Ludwig V
Aug 24, 2012 Ludwig V rated it it was amazing
I loved this book. However, the author writes from a standpoint that will be anathema to many more conservative Christians--his approach is explicitly post-modern, anti-hegemonic, post-colonial, and not exactly pro-American (should be no surprise to those familiar with Cockburn's work, of course). Definitely on the "progressive" side of politics and theology, despite coming from a publishing house with roots in an evangelical/Reformed tradition. I found myself nodding in agreement on almost ever ...more
Tim Hoiland
Jul 19, 2013 Tim Hoiland rated it really liked it
While his lyrics contain words not often heard in church, and while this can be unsettling, you can’t really begin to understand what makes Bruce Cockburn tick without considering the role faith plays in his life.

Brian Walsh, a university chaplain and professor of theology of culture in Toronto, wonderfully explores the intersections of these themes in Kicking at the Darkness: Bruce Cockburn and the Christian Imagination (Brazos). It definitely helps to be acquainted with Cockburn’s music before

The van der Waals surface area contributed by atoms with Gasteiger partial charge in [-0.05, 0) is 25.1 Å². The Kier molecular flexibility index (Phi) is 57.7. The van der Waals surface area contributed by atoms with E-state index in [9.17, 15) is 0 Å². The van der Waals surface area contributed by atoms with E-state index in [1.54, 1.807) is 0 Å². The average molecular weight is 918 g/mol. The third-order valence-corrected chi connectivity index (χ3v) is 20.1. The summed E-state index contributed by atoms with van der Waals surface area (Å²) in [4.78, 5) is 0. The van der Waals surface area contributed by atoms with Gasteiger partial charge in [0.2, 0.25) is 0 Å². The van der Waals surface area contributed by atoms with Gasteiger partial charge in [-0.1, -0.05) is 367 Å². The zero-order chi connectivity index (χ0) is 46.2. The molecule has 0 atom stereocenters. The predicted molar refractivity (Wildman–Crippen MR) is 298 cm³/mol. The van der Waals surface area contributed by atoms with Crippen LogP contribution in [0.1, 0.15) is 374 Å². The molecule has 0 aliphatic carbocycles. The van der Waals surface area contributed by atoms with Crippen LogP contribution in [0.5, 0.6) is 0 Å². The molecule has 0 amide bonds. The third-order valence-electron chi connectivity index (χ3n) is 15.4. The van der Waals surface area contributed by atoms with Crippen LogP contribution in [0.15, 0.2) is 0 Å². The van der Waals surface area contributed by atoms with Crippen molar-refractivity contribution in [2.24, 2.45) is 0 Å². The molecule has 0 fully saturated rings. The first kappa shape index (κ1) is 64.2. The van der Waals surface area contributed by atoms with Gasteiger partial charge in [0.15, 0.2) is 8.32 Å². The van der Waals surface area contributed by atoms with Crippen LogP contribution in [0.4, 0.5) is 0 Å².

Jan 21, 2012 Kevin rated it really liked it
If you are a fan of Bruce Cockburn this is a must read book. Walsh explores Cockburn's lyrics with depth and insight. Despite the fact that I have some rather serious disagreements with Walsh's politics, I really enjoyed the way he provocatively explored Cockburn's work through the eyes of scripture and faith. He examines Cockburn as a prophetic voice and psalmist offering laments and praise in equal measure.

If you are not a fan of Cockburn, or familiar with his work, I am not sure you would enj
Oct 03, 2013 Ken rated it really liked it
Like the author Brian Walsh I have listened to the music of Bruce Cockburn since my early 20's. I am reading this slowly as it is so well written and I want to savour each page. Cockburn's lyrics are sheer poetry...Bono has called him a modern psalmist. Walsh's book is not a biography but rather "a conversation with his art". This is a book I know that I am likely to read many times! If Bruce Cockburn's music and lyrics resonate with you I would highly recommend this book.
Dec 29, 2011 Kristen rated it really liked it
Shelves: theology, borrowed
A really interesting book, particularly for those who love Bruce Cockburn or like to see the glimpses of redemption and God's story in art. If you are the type who watches films, reads books, listens to songs or sees visual art and finds all the Christ-pictures, Walsh is in the trenches with you, and probably taking it two steps farther than you would. As a gifted theologian, he makes it work.
Dec 20, 2011 David rated it really liked it  ·  review of another edition